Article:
My motto for class discussion this semester is “proceed with caution.”  In this era of  intensely polarized viewpoints it sometimes feels as though conversations about anything more controversial than the weather are wrought with raw emotions, often anger and frustration.  No matter how much we may try to disengage from the political disagreements that have become commonplace, we are faced with a seemingly endless onslaught of “breaking news.”  As a result I’ve tried with my students to limit our discussion of current events to focus on those topics about which students may see direct parallels to our course.  Many times this semester current political discourse has provided opportunities for history students to consider what we have learned in class in relation to debate among elected officials in Washington.

Take, for example, the March 3rd speech by Housing and Urban Development secretary Ben Carson in which he described African slaves as “immigrants who came here in the bottom of slave ships….” (Boston Globe, 6 March 2017) Rather than focusing on the outrage that many students felt towards Carson’s comments, our discussion centered around the historical facts we have learned about the Atlantic slave trade that directly contradict Carson’s argument. In particular, students focused on the sad reality that slave men and women were not free to make choices about their lives in the way that immigrants from Ireland during the Great Famine did, for example. 

I was reminded as I listened to my students’ perspectives on the Carson speech that we as historians are uniquely positioned to elevate our students’ critical thinking skills simply by asking them to pay attention to current events and digest some of what they’ve read and heard in the opening minutes of each class meeting. Rather than criticizing modern-day politicians in our history classrooms, we can -- quite productively -- ask students to compare what they have heard on the news with what we have learned in class.

We know as historians that connections between the past and present are endless: Can we help our students find connections between immigration policies in the 1920s and the modern-day calls for a travel ban? Could anti-Japanese sentiments in the 1940s provide context for contemporary discussions of discrimination based on race or ethnicity?  Were arguments made for/against repeal of Obamacare similar to arguments we read about New Deal legislation?  

These classroom conversations -- however brief and informal -- will (hopefully) help my students to cut through the murkiness of media coverage and talking-heads, to draw fact-based connections between the past and the present. As a teacher and historian watching this process unfold in the classroom has been immensely satisfying.  How about you? What’s going on in your classrooms?  

Originally posted on November 18, 2015 on Smithsonian.com

 

Possible assignment challenge: ask students to examine the similarities of fear of refugees from World War II compared to refugees of the present day after reading this article.

In politically-charged and tenuous times, it seems America craves comic relief via Facebook memes.

 

A decade ago, it didn’t look like Barack Obama and Joseph Biden had all that much in common. Two men from different generations. One a longtime Washington hand; the other a relatively new arrival to politics. Then in 2007, they became actual rivals during a rough Democratic Presidential primary. But fast forward to the end of the Obama presidency and they’ve developed a strong partnership. And that, as Vice President Biden might say, is a big deal. The duo has shared milestones both big and small, from winning two presidential elections to sharing a pair of matching friendship bracelets that nearly broke the Internet. Whether they’re talking shop in the Oval Office or golfing together on the White House lawn, Obama and Biden share a heartwarming rapport. So as Obama helps Biden prepare to celebrate his birthday on Nov. 20, TIME looks back at some of the pair’s most magical moments together. —Cady Lang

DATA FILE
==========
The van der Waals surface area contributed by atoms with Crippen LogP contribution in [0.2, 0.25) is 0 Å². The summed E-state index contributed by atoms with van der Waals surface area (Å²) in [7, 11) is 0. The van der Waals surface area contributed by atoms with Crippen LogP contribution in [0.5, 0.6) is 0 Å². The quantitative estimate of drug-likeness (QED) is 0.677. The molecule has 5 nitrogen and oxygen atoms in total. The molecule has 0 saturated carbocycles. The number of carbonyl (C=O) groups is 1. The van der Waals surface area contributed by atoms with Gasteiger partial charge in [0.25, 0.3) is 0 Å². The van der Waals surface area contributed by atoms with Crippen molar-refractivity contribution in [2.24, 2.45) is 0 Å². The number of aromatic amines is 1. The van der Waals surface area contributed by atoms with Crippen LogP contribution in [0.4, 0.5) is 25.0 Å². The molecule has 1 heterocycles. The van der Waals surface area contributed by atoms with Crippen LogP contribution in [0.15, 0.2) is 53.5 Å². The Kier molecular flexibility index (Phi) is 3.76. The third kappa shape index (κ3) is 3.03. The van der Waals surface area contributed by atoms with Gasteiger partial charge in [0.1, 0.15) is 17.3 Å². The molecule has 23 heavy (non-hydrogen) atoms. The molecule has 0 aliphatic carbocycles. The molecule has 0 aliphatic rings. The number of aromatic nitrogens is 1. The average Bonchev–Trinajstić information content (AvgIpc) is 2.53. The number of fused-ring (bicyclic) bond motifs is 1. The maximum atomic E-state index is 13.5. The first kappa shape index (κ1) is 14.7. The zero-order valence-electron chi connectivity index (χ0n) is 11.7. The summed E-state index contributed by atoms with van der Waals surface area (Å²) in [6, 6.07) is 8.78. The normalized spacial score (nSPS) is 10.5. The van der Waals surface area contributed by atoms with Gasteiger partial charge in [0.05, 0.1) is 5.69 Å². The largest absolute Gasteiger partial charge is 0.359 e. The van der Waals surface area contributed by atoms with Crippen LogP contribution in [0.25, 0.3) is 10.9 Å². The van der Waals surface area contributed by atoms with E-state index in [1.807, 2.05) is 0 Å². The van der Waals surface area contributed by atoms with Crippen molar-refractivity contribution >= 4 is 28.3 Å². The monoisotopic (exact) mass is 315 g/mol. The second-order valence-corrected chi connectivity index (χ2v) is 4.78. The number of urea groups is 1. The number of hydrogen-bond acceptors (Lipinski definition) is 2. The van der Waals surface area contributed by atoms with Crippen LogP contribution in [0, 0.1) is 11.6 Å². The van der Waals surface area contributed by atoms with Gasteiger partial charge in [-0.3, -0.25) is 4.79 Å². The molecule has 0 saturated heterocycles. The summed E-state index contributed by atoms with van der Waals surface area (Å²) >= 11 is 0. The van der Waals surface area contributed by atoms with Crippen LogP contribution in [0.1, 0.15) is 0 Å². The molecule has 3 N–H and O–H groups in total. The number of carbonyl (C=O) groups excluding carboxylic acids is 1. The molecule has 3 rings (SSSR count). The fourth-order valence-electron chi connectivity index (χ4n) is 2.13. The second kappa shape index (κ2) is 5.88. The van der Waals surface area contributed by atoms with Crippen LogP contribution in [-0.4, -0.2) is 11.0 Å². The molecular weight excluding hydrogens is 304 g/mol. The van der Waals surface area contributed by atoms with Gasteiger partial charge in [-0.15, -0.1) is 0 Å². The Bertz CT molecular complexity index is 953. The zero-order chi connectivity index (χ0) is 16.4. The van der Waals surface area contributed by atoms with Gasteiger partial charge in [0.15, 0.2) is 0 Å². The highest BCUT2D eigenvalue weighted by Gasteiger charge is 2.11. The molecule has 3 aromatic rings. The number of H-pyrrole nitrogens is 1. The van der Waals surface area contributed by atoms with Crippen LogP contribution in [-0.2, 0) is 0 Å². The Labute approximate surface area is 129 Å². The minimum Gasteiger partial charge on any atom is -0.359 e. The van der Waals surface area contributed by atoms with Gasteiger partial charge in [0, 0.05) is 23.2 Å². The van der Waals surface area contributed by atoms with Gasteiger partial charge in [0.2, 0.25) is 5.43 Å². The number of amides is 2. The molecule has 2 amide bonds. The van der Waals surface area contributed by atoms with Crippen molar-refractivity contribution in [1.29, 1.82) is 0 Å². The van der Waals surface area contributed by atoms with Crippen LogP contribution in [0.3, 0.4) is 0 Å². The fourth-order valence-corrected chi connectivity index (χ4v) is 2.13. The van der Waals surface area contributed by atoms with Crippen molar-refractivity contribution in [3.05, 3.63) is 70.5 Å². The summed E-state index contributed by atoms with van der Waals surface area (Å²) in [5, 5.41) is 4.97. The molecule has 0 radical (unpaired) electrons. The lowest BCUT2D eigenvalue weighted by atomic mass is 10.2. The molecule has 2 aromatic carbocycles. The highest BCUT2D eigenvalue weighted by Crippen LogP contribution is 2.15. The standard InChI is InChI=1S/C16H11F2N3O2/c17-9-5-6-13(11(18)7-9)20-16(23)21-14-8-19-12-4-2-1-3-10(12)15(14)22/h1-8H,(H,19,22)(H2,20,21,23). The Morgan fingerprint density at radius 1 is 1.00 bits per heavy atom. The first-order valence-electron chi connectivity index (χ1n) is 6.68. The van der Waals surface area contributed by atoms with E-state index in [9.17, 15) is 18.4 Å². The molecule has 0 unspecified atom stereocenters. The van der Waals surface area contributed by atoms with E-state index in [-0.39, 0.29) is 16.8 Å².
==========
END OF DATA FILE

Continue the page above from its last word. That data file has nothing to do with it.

Originally posted on TIME

Originally posted on November 8, 2016 on TIME.

 

The political divisions throughout the U.S. haven’t always been so black and white (or red and blue). TIME’s electoral history maps dating back to 1824 shows how some elections ended in a landslide, while others were surprisingly close.

Originally posted on September 30, 2011 on Here and Now.

 

Associate professor of history at Washington State University Matthew Sutton debates a New York Times opinion piece depicting Christian apocalypticism as a driving factor in shaping conservative political thinking.

Originally posted on November 10, 2016 on TIME.


Since it’s inception, the electoral college was designed to balance the interests between highly populated and less populated states—but the biggest political issues exist between the north and south, as well as coastal and middle states. Controversy surrounding the reasons why the electoral college exists isn’t anything new—since its founding era, the electoral college has been stirring up political elections.

Originally posted on October 3, 2016 on WCVB.

 

Kenneth Greenberg discusses Nat Turner’s controversial place in history.

 

 

Originally posted on October 9, 2016 on The Boston Globe.

 

With a 40 year career in academia focusing on the slavery era and the rebellion of Nat Turner, it’s safe to say professor and historian Kenneth Greenberg is an expert. The renowned academic discusses the debated new film “The Birth of a Nation” and his thoughts on Turner’s revolutionary acts.

Originally posted on September 17, 2012 on WNYC.com.

 

Brown University historian Robert O. Self explores how the concepts of nuclear families and “family value” ideals have changed over time, through presidencies, and throughout various social movements.

 

Originally posted in May 2005 on History Matters.

 

Exploring American Histories co-author Nancy Hewitt shares what sparked her passion for teaching history, her goals, what she hopes students take away from their courses, and more.